Another aspect which actually looms large from my childhood was the impact of news trickling in of Muslims getting hounded during rioting. In my parents’ home, like in most Indian homes, dark realities were seldom discussed. Not openly. Definitely not in front of children. But realities can never be brushed under dusty carpets and children do sense and grasp. In fact, even now as I’m keying in, I can remember how some of those details came trickling in, right into my ears—it was one of those late evenings when my two younger sisters and I were lying sprawled under mosquito nets on our beds. My grandfather, probably certain we were asleep, sat discussing with my grandmother the horrific rioting ongoing in one of the locales of Uttar Pradesh, with Muslims getting killed and hounded by the PAC jawans. I must have been very young then and the impact was difficult to cope with. To this day, those stories of police brutality have stayed with me, getting compounded in recent years as I saw for myself these things taking place, frighteningly and frequently backed by that powerful political-police nexus.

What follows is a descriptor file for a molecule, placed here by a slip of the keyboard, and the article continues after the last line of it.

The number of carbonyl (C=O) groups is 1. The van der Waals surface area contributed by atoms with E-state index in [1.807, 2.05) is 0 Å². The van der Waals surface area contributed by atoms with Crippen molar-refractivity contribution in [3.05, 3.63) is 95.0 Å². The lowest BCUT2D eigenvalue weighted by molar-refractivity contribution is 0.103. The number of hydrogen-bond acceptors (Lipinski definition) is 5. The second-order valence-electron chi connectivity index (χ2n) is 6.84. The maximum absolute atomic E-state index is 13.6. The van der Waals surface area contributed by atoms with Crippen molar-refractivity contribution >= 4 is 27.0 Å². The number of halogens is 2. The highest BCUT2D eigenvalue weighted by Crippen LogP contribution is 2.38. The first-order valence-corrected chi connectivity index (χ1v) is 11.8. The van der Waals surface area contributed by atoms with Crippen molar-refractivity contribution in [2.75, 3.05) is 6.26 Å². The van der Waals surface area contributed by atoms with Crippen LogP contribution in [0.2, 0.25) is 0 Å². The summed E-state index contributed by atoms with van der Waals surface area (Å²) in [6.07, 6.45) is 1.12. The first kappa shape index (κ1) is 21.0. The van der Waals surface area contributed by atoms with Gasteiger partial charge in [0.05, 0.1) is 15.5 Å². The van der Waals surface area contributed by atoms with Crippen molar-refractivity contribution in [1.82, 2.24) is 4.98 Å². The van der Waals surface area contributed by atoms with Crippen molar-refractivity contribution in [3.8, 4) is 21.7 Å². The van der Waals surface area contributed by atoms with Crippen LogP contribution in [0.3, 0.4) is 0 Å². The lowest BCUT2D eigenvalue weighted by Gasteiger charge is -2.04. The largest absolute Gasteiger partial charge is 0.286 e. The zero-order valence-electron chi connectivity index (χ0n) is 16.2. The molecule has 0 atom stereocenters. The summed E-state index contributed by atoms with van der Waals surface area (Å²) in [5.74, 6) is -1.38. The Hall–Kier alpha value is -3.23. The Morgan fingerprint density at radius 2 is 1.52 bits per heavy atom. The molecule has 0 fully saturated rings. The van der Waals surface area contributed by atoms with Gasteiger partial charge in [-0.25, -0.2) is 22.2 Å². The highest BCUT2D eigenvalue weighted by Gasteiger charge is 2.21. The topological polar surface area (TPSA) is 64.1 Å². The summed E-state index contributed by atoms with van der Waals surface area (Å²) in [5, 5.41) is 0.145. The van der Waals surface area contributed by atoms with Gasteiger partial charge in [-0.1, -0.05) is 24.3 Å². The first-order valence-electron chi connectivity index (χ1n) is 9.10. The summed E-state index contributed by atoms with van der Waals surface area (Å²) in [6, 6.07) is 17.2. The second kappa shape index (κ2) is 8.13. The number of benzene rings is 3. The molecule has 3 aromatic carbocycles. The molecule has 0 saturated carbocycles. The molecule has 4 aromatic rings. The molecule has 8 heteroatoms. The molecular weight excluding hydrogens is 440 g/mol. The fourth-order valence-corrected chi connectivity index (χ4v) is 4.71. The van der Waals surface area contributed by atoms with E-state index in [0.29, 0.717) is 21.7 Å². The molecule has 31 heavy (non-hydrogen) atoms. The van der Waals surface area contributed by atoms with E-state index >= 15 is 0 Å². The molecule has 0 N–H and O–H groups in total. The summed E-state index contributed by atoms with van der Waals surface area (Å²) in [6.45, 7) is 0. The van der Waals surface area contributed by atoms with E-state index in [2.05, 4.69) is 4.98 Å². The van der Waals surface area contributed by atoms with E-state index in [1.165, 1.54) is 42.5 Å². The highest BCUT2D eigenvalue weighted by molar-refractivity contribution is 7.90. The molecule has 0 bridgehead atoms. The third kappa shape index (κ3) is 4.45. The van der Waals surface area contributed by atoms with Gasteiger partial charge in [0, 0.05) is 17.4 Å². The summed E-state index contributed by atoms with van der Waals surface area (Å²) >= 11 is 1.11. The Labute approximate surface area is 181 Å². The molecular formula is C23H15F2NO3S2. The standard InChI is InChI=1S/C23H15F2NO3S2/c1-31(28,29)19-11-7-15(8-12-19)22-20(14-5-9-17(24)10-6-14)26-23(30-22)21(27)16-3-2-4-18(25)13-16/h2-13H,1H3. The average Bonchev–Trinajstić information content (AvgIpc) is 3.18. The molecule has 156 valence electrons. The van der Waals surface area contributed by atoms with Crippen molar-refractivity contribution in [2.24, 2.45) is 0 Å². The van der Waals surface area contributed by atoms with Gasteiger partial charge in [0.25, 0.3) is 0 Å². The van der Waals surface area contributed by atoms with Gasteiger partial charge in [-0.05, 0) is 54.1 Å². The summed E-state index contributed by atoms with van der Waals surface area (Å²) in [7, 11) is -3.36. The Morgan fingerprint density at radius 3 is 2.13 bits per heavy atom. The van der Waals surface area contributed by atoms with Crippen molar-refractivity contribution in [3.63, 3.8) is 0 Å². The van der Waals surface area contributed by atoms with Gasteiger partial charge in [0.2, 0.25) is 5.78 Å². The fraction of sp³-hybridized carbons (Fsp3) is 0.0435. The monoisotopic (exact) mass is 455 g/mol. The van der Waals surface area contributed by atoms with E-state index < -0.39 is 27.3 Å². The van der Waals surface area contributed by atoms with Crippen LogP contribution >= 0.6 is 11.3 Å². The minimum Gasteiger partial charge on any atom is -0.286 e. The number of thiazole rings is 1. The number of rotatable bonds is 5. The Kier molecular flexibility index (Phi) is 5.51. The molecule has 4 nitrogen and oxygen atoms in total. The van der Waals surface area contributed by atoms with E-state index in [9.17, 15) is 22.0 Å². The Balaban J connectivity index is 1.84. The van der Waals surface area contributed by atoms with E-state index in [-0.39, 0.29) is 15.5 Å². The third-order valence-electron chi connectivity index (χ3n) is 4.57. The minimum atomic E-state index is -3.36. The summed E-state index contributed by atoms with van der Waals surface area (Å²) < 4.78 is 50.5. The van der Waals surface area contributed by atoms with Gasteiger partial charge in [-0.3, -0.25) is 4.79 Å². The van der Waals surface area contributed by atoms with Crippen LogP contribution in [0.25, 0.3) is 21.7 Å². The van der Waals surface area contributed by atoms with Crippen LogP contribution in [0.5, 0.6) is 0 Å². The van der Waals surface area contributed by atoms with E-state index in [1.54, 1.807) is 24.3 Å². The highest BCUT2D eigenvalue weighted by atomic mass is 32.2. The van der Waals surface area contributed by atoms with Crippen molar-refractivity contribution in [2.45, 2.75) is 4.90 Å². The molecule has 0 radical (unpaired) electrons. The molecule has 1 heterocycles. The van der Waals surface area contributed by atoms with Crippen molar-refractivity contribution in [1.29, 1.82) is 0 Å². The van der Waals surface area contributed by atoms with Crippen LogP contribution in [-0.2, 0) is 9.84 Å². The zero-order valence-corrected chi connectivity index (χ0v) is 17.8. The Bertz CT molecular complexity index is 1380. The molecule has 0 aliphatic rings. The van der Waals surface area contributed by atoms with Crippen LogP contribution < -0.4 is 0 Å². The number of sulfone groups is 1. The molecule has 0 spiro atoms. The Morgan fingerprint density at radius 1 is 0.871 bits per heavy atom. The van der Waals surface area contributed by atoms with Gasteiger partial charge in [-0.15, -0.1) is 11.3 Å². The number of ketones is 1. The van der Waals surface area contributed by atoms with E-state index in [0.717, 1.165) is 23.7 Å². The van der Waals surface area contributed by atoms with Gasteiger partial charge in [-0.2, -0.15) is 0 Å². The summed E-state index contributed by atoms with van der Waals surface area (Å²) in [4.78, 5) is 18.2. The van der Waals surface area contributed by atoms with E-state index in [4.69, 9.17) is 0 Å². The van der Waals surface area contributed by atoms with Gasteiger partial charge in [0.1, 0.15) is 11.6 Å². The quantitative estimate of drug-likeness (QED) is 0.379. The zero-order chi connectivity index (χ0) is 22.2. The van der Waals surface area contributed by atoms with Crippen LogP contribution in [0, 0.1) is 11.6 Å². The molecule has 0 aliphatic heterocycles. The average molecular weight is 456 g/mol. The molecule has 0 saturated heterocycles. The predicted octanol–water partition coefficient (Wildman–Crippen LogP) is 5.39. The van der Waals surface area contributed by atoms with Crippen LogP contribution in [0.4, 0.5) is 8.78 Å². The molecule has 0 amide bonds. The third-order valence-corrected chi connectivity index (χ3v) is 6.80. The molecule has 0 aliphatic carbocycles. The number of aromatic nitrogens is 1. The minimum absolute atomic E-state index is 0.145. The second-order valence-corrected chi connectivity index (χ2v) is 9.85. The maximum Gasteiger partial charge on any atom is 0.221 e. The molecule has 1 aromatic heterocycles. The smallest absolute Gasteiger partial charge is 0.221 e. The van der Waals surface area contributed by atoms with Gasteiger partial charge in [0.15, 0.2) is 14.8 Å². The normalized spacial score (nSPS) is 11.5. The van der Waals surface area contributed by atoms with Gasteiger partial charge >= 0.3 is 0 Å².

Another reality lay right in front of us every summer, when we’d travel down to Shahjahan-pur to spend the vacation with my maternal grandparents. It was here that I first saw acute poverty and helplessness among Muslims. Around my nana’s ancestral home an entire mohalla lay spread out, housing poverty-stricken Muslims ...Many of them would come to our home recounting not just their dire poverty levels but so many insecurities of the worst kind. The Right-wing political mafia often called this township ‘mini-Pakistan’, simply because it largely comprised Muslims.